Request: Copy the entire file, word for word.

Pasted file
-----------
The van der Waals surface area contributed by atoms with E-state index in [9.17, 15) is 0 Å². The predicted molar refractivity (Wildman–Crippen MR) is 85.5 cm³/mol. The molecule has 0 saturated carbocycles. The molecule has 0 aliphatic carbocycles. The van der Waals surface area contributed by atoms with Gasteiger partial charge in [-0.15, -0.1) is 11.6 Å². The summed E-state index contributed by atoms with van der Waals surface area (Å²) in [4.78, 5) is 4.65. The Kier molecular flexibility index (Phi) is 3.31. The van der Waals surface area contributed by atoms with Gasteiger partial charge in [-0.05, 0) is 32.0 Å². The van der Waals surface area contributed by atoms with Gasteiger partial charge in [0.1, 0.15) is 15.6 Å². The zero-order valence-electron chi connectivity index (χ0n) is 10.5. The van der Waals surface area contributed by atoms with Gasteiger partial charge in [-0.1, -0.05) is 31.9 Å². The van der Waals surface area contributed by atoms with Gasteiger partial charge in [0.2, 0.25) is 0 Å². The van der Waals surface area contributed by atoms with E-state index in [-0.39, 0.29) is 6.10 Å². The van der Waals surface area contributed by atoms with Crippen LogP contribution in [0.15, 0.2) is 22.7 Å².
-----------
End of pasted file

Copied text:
The van der Waals surface area contributed by atoms with E-state index in [9.17, 15) is 0 Å². The predicted molar refractivity (Wildman–Crippen MR) is 85.5 cm³/mol. The molecule has 0 saturated carbocycles. The molecule has 0 aliphatic carbocycles. The van der Waals surface area contributed by atoms with Gasteiger partial charge in [-0.15, -0.1) is 11.6 Å². The summed E-state index contributed by atoms with van der Waals surface area (Å²) in [4.78, 5) is 4.65. The Kier molecular flexibility index (Phi) is 3.31. The van der Waals surface area contributed by atoms with Gasteiger partial charge in [-0.05, 0) is 32.0 Å². The van der Waals surface area contributed by atoms with Gasteiger partial charge in [0.1, 0.15) is 15.6 Å². The zero-order valence-electron chi connectivity index (χ0n) is 10.5. The van der Waals surface area contributed by atoms with Gasteiger partial charge in [-0.1, -0.05) is 31.9 Å². The van der Waals surface area contributed by atoms with Gasteiger partial charge in [0.2, 0.25) is 0 Å². The van der Waals surface area contributed by atoms with E-state index in [-0.39, 0.29) is 6.10 Å². The van der Waals surface area contributed by atoms with Crippen LogP contribution in [0.15, 0.2) is 22.7 Å².